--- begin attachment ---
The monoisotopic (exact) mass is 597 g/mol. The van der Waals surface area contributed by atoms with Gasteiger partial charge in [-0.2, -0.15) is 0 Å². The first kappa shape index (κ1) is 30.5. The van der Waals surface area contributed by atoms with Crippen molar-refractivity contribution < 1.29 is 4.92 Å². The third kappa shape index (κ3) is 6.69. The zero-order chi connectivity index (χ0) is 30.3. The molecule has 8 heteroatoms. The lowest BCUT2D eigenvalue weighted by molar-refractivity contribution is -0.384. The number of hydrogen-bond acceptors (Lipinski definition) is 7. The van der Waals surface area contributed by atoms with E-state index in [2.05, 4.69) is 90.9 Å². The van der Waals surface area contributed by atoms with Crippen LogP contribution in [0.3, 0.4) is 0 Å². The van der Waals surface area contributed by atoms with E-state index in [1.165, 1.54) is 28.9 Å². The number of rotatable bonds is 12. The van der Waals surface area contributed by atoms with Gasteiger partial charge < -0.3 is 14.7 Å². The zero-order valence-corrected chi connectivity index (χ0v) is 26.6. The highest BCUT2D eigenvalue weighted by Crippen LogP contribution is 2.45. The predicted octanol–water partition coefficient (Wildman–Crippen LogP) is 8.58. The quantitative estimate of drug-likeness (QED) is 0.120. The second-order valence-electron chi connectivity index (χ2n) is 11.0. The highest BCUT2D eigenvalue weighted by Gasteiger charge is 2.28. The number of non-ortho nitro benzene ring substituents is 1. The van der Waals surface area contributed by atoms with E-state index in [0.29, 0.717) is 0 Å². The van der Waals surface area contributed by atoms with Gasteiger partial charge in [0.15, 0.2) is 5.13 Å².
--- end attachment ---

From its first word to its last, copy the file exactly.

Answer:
The monoisotopic (exact) mass is 597 g/mol. The van der Waals surface area contributed by atoms with Gasteiger partial charge in [-0.2, -0.15) is 0 Å². The first kappa shape index (κ1) is 30.5. The van der Waals surface area contributed by atoms with Crippen molar-refractivity contribution < 1.29 is 4.92 Å². The third kappa shape index (κ3) is 6.69. The zero-order chi connectivity index (χ0) is 30.3. The molecule has 8 heteroatoms. The lowest BCUT2D eigenvalue weighted by molar-refractivity contribution is -0.384. The number of hydrogen-bond acceptors (Lipinski definition) is 7. The van der Waals surface area contributed by atoms with E-state index in [2.05, 4.69) is 90.9 Å². The van der Waals surface area contributed by atoms with Crippen LogP contribution in [0.3, 0.4) is 0 Å². The van der Waals surface area contributed by atoms with E-state index in [1.165, 1.54) is 28.9 Å². The number of rotatable bonds is 12. The van der Waals surface area contributed by atoms with Gasteiger partial charge < -0.3 is 14.7 Å². The zero-order valence-corrected chi connectivity index (χ0v) is 26.6. The highest BCUT2D eigenvalue weighted by Crippen LogP contribution is 2.45. The predicted octanol–water partition coefficient (Wildman–Crippen LogP) is 8.58. The quantitative estimate of drug-likeness (QED) is 0.120. The second-order valence-electron chi connectivity index (χ2n) is 11.0. The highest BCUT2D eigenvalue weighted by Gasteiger charge is 2.28. The number of non-ortho nitro benzene ring substituents is 1. The van der Waals surface area contributed by atoms with E-state index in [0.29, 0.717) is 0 Å². The van der Waals surface area contributed by atoms with Gasteiger partial charge in [0.15, 0.2) is 5.13 Å².